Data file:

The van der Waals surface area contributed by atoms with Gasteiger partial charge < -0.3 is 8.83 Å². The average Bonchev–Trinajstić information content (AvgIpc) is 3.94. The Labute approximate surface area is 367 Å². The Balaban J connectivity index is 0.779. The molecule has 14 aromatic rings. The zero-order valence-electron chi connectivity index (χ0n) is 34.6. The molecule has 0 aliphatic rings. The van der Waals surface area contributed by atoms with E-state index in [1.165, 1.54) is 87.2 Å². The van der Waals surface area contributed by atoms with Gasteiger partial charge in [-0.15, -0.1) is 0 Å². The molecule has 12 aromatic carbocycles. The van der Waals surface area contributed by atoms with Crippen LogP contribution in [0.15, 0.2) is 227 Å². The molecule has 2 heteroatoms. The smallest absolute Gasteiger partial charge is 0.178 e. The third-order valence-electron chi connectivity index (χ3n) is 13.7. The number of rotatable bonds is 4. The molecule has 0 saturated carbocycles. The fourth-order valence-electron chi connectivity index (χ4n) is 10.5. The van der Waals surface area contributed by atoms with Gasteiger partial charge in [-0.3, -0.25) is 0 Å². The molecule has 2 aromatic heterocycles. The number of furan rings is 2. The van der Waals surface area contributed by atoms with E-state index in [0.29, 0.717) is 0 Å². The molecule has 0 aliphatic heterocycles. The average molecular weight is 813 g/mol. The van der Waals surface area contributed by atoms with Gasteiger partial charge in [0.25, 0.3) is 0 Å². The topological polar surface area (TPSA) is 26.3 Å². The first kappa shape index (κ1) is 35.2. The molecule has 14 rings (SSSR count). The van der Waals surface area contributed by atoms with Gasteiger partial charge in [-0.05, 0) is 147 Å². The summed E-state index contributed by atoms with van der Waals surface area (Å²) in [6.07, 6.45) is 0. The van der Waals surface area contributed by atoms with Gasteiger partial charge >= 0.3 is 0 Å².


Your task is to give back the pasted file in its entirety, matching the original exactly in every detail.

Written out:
The van der Waals surface area contributed by atoms with Gasteiger partial charge < -0.3 is 8.83 Å². The average Bonchev–Trinajstić information content (AvgIpc) is 3.94. The Labute approximate surface area is 367 Å². The Balaban J connectivity index is 0.779. The molecule has 14 aromatic rings. The zero-order valence-electron chi connectivity index (χ0n) is 34.6. The molecule has 0 aliphatic rings. The van der Waals surface area contributed by atoms with E-state index in [1.165, 1.54) is 87.2 Å². The van der Waals surface area contributed by atoms with Gasteiger partial charge in [-0.15, -0.1) is 0 Å². The molecule has 12 aromatic carbocycles. The van der Waals surface area contributed by atoms with Crippen LogP contribution in [0.15, 0.2) is 227 Å². The molecule has 2 heteroatoms. The smallest absolute Gasteiger partial charge is 0.178 e. The third-order valence-electron chi connectivity index (χ3n) is 13.7. The number of rotatable bonds is 4. The molecule has 0 saturated carbocycles. The fourth-order valence-electron chi connectivity index (χ4n) is 10.5. The van der Waals surface area contributed by atoms with Gasteiger partial charge in [-0.3, -0.25) is 0 Å². The molecule has 2 aromatic heterocycles. The number of furan rings is 2. The van der Waals surface area contributed by atoms with E-state index in [0.29, 0.717) is 0 Å². The molecule has 0 aliphatic heterocycles. The average molecular weight is 813 g/mol. The van der Waals surface area contributed by atoms with Gasteiger partial charge in [0.25, 0.3) is 0 Å². The topological polar surface area (TPSA) is 26.3 Å². The first kappa shape index (κ1) is 35.2. The molecule has 14 rings (SSSR count). The van der Waals surface area contributed by atoms with Gasteiger partial charge in [-0.05, 0) is 147 Å². The summed E-state index contributed by atoms with van der Waals surface area (Å²) in [6.07, 6.45) is 0. The van der Waals surface area contributed by atoms with Gasteiger partial charge >= 0.3 is 0 Å².